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Unis warned over exams 'turbulence'

A major shake-up of exams could cause serious "turbulence" to university admissions in three years time, headteachers have predicted, with fears that sixth-formers may be left facing more entrance tests to win a place.

Urgent discussions about the sweeping reforms are needed to ensure that universities and would-be students are clear on the impact of the changes, it was suggested.

A lack of clarity should not result in institutions setting more aptitude tests for candidates to help them decide who to admit, private school leaders warned.

Under the overhaul, new A-level courses in subjects including English, science and history are due to be taught from September next year. Others, such as maths, geography and foreign languages are set to be introduced in 2016.

At the same time, AS-levels are due to be separated from A-levels next year to form a standalone qualification.

It means that in 2017, sixth-formers are likely to be taking exams in a mix of new and old "legacy" A-levels, which private school headteachers are concerned could cause confusion when applying for degree courses.

Speaking at the Headmasters' and Headmistresses' Conference (HMC) annual meeting in Newport, south Wales, Chris Ramsey, head of The King's School, Chester, said: "In September 2015, so in not very many months time, the first cohort of sixth-formers will start being taught some of the new A-levels in the subjects which are adopting the new specifications then.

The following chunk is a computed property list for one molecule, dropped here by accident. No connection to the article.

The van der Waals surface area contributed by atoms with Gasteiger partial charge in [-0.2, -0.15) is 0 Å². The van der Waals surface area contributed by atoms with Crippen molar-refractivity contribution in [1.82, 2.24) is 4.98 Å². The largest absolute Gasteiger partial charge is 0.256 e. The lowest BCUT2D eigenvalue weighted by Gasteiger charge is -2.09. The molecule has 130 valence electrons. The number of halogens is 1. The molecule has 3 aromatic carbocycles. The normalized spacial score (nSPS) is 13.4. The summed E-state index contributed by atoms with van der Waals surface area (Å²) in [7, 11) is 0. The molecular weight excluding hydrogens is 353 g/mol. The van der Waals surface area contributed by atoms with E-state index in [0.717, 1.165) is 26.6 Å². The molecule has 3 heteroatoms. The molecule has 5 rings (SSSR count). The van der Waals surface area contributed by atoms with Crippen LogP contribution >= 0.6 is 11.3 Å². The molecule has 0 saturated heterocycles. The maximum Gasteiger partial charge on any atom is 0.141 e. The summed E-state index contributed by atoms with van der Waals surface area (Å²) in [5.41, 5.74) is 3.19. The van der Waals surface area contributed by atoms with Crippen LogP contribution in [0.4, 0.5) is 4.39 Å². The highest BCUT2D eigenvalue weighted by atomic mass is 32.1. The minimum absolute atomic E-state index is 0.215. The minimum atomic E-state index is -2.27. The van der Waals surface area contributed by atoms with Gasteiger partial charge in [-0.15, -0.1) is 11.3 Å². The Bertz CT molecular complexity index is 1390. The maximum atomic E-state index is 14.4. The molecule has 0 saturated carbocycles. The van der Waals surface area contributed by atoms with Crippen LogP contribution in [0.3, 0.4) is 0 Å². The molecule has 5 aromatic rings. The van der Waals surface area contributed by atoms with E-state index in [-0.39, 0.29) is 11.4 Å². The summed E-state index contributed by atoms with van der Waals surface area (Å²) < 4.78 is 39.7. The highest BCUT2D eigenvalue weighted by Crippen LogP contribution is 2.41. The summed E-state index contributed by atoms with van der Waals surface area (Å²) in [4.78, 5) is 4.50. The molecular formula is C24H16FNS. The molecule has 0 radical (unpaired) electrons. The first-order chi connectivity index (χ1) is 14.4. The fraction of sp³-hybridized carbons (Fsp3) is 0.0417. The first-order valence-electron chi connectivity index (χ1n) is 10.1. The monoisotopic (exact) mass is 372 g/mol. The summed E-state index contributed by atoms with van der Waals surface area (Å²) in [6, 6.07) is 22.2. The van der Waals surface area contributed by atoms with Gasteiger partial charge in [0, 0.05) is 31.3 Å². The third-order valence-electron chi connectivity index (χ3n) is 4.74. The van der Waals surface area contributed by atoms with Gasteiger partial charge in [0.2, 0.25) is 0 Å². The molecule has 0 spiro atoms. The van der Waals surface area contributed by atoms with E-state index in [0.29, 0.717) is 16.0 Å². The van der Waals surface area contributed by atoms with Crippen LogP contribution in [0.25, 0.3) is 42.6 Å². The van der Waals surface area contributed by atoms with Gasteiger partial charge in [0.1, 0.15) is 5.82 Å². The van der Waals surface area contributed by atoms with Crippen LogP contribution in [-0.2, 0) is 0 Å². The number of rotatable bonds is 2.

"And two years later when they are about to arrive at university, and less than two years later when they are applying to university, universities will be faced with candidates who, in some cases are doing what we would call 'legacy A-levels' so the same A-levels as everybody is doing now, some who are doing new ones, and of those candidates who are doing new A-levels, some of them will simply be taking it at the end of two years and some of them will be in schools where they have opted to do AS-levels at the end of one year."

He said: "We don't think that at the moment that we are hearing enough discussion from universities, we would like to discuss it with them more, and there is a concern that unless universities and schools are discussing this issue pretty urgently, then admissions in 2017 are going to be very, very problematic."

Peter Hamilton, headmaster of Haberdashers' Aske's Boys' School in Elstree, Hertfordshire, said it was a "complex scenario" and there was a question about whether all universities are on top of all the changes.

"They really do need to inform themselves and discuss pretty swiftly if we're going to avoid some trouble," he said.

"What we wouldn't want to see is a greater proliferation of universities setting their own entrance tests just because it is such a mish-mash out there."

Mr Hamilton argued: "The guarantee is you can look forward to a couple of years of turbulence as everything beds down and this is not just the independent sector, it's country-wide."

"Because of the potential turbulence out there I don't think anyone would want to see universities, or even more universities, insisting on people sitting their own entrance tests," he later added.

Mr Ramsey said that independent schools would have the resources to prepare their pupils for more university admissions tests, whereas the state sector may not.

It needs to be clear for all students, both private and state educated, what universities want, he added.

Many universities already ask students applying to study courses such as medicine or law to sit aptitude or entrance tests, with some institutions also setting papers for some other subjects.

The HMC represents more than 300 private schools in the UK and abroad.

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